Beggars Banquet opened with the ethnographic diabolism of Sympathy for the Devil, a song recorded in June of that year, when its genesis was filmed by Jean Luc Godard in his sprawling counter-cultural cut-up, One Plus One. The film also looked at black power, Marxism and deconstructing power in a film later compromised by producers, who re-edited and re-titled the film as the more commercial Sympathy for the Devil. In light of the events of May 1968, the film was pulled from its scheduled screening at Cannes, and on release was derided by Situationist-on-high Guy Debord as ‘the work of cretins’ and derided as what Tom Wolfe would later dub radical chic.
The second side of Beggars Banquet opened with Street Fighting Man, which Mick Jagger wrote about Tariq Ali after attending an anti-war rally at London’s US embassy, attended by some 25,000 people. The spirit of events in Paris too filtered through the song.
On the White Album, meanwhile, John Lennon’s song Revolution 1 was explicit enough, but the tape experiment of Revolution 9 took flux-inspired musical concrete into the mainstream. Also on the album was Piggies, George Harrison’s copper-baiting nursery rhyme-styled singalong favoured by Charles Manson and family alongside another track from the album, Helter Skelter. Both albums were pretty grown-up stuff.
Elsewhere, Waiting for the Sun by the Doors contained both The Unknown Soldier and Five to 1, featuring the legend-sealing line, ‘No-one here Gets Out Alive’, which became even more loaded when Jim Morrison died in a Parisian bath-tub three years later. Then there was White Light White, the Velvet Underground’s post Warhol second album, which maxed-out the volume into something fuzzier than the sunshine-eyed productions people turned on, tuned in and dropped out to elsewhere.
None of this may have been in Bomb Culture, Jeff Nuttall’s still seminal frontline study of the counter-culture, which was published in 1968, but it remains a vital study of how things got to this point. Written in Nuttall’s muscular and deeply personal voice, it wasn’t afraid to lay bare the era’s scars just as the flesh that was now possible onstage after the abolition of the Lord Chamberlain’s archaic censorship.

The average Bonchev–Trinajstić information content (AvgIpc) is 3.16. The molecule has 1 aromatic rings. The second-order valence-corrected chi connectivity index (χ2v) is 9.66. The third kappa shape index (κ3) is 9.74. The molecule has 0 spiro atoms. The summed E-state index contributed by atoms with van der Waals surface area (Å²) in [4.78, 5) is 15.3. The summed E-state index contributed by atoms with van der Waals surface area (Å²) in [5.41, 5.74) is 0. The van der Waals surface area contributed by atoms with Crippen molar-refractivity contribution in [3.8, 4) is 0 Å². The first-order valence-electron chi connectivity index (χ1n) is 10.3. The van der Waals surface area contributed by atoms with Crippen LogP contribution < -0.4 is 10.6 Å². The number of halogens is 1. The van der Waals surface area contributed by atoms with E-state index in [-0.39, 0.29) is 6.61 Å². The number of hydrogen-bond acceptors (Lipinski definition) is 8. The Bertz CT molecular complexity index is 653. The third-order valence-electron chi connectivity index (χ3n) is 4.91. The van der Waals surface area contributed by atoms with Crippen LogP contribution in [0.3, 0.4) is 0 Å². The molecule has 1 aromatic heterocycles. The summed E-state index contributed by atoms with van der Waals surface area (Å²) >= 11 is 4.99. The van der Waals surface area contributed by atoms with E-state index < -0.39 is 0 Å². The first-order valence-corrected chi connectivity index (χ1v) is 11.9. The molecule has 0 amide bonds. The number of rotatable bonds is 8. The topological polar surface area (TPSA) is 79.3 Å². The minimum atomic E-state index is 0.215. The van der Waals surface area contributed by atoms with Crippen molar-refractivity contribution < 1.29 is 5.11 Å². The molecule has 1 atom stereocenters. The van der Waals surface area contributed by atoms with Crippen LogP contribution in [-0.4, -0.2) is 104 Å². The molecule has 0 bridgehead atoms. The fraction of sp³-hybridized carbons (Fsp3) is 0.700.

All of the 1960s luminaries good, bad and ugly turn up in Bomb Culture, along with variations of every anecdote that turns up in every book about the British counter-culture ever, so you realise just how small and necessarily incestuous the scene was RD Laing, Alexander Trocchi and Tom McGrath, the unholy trinity of Scotland’s counter-culture, are in there, with all that stuff about anti-psychiatry and Project Sigma that has by turns lionised, rejected and reassessed ever since.
Kevin Williamson’s Rebel Inc imprint picked up on Trocchi in the 1990s, republishing Scotland’s original Beat figure’s neglected novels, Young Adam and Helen and Desire. Young Adam was later adapted for the big screen by David Mackenzie, with Ewan McGregor, Tilda Swinton and Peter Mullan.
RD Laing was reimagined on film in Mad to Be Normal, Robert Mullan’s film, which starred David Tennant as Laing. More interestingly, artist Luke Fowler was nominate for the Turner Prize for a body of work shown at Inverleith House in Edinburgh that included All Divided Selves, a film collage drawn from archive footage of Laing.
As for McGrath, it would take a decade, but he would go on to take the spirit of ’68 to Glasgow by way of the Third Eye Centre, the city’s first real arts lab, which helped house a plethora of underground artistic activity in the city. In May 1979, McGrath transposed his experiences of the 1960s underground and his descent into heroin addiction into his semi-autobiographical play, The Innocent. Produced by the Royal Shakespeare Company, The Innocent drew its title from a barbed description of McGrath by Laing in an anecdote recounted by Nuttall, both in Bomb Culture and in interviews with McGrath.
Nuttall would do something similar to Bomb Culture a couple of decades later with his less sung tome, Art and the Degradation of Awareness, another phlegmatic critique of received orthodoxies in a post-punk, post YBA climate.
Nuttall had been a key member of The People Show, the very English performance art troupe he co-founded in 1966, originally performing in the basement of underground mecca, Better Books, on Charing Cross Road. At various points in 1968, Nuttall and co took People Shows numbers 3, 11, 20, 21, 8 and 19 to the Traverse Theatre, Edinburgh’s then revolutionary studio theatre still in its original home up a close in James Court, where it had opened in a former brothel five years before.
If Bomb Culture marked the end of something, a necessary taking stock before the real revolution began, as the Proclaimers make clear in Lulu Selling Tea, such seismic activities would take a while to affect a couple of young shavers growing up in Fife. Their generation had other concerns.
In truth, culturally speaking, the spirit of ’68 didn’t really start taking shape until the ‘70s, when the strung-out post-hippy come-down subsided and people started to agitate, educate and organise. When punk went boom bang-a-bang then La la la almost a decade later, all those Situationist slogans had come of age. Lulu selling tea might have been a lifetime away, but, in the words of Hopkin, by way of Raskin and Fomin, those were the Days, my friend. Those were the days.
Bella Caledonia, May 2018